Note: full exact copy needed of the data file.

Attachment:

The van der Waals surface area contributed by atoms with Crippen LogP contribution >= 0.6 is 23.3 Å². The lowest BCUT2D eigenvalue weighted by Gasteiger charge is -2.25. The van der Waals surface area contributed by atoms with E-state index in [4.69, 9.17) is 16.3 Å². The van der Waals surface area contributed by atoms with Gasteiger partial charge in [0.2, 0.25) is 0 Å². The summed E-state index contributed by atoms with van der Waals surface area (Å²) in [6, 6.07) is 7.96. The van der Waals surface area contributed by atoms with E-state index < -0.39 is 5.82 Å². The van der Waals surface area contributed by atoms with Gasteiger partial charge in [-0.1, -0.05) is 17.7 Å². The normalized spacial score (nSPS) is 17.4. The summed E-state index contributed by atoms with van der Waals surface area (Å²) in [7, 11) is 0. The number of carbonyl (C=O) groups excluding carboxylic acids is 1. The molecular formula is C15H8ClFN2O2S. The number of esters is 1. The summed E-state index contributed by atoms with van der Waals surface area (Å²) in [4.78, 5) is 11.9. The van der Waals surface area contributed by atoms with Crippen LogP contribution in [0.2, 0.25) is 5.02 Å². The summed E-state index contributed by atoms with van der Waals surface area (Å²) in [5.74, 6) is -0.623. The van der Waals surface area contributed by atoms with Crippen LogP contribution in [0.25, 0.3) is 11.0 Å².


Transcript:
The van der Waals surface area contributed by atoms with Crippen LogP contribution >= 0.6 is 23.3 Å². The lowest BCUT2D eigenvalue weighted by Gasteiger charge is -2.25. The van der Waals surface area contributed by atoms with E-state index in [4.69, 9.17) is 16.3 Å². The van der Waals surface area contributed by atoms with Gasteiger partial charge in [0.2, 0.25) is 0 Å². The summed E-state index contributed by atoms with van der Waals surface area (Å²) in [6, 6.07) is 7.96. The van der Waals surface area contributed by atoms with E-state index < -0.39 is 5.82 Å². The van der Waals surface area contributed by atoms with Gasteiger partial charge in [-0.1, -0.05) is 17.7 Å². The normalized spacial score (nSPS) is 17.4. The summed E-state index contributed by atoms with van der Waals surface area (Å²) in [7, 11) is 0. The number of carbonyl (C=O) groups excluding carboxylic acids is 1. The molecular formula is C15H8ClFN2O2S. The number of esters is 1. The summed E-state index contributed by atoms with van der Waals surface area (Å²) in [4.78, 5) is 11.9. The van der Waals surface area contributed by atoms with Crippen LogP contribution in [0.2, 0.25) is 5.02 Å². The summed E-state index contributed by atoms with van der Waals surface area (Å²) in [5.74, 6) is -0.623. The van der Waals surface area contributed by atoms with Crippen LogP contribution in [0.25, 0.3) is 11.0 Å².